Human Monitoring for Genetics Effects


Cebulska-Wasilewska, A.,
Au, W.W.,
Šrám, R.J.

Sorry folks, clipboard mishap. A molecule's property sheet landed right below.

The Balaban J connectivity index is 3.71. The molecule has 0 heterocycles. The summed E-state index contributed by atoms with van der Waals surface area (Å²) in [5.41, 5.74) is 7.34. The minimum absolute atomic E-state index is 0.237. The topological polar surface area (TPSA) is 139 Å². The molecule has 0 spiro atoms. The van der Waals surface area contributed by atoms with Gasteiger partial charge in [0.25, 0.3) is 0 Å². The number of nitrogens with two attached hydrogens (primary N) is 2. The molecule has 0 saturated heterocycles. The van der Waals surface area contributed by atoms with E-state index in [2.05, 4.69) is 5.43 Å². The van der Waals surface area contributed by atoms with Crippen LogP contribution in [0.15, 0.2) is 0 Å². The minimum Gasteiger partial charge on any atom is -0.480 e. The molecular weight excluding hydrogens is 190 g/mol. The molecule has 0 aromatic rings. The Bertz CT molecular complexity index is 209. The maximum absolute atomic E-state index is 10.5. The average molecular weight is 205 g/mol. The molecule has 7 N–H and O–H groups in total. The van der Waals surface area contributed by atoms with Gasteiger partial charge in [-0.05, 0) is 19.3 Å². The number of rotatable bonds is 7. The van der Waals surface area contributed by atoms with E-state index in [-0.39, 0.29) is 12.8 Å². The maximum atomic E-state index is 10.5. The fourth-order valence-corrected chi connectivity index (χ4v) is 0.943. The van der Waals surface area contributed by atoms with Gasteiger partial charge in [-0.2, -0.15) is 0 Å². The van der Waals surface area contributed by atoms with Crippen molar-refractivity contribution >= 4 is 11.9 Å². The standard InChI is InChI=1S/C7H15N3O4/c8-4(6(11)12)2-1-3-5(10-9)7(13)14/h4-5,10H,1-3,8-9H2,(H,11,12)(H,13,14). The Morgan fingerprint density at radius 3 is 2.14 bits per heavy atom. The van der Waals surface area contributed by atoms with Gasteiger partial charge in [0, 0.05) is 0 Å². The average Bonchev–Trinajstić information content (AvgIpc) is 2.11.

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Recent scientific breakthroughs have improved our understanding of the impact of environmental toxic substances on human health. With the knowledge, new techniques are incorporated into human monitoring programs to identify damage to DNA, other macromolecules and cells that can be used to predict health risk from exposure to environmental genotoxic agents. The molecular and cellular responses are often measured in peripheral lymphocytes because these cells can be collected in a socially and ethically acceptable manner, and via a minimally invasive route. However, other cells such as sperm, buccal or nasal epithelial cells, placental cells, and body fluids such as urine and serum, are also used. From these investigations, it becomes obvious that an individual's genetic constitution and lifestyle activities can significantly influence the exposure effect. Genetic constitution includes inherited variations in genes for chemical metabolism and DNA repair. Lifestyle activities include diet and levels of physical activity. Because of the significant influence of the environmental factors on human health, there is increased interest in monitoring human populations for improvement of health. The major objective of this publication is to enhance the knowledge and expertise of researchers in molecular epidemiology and human monitoring.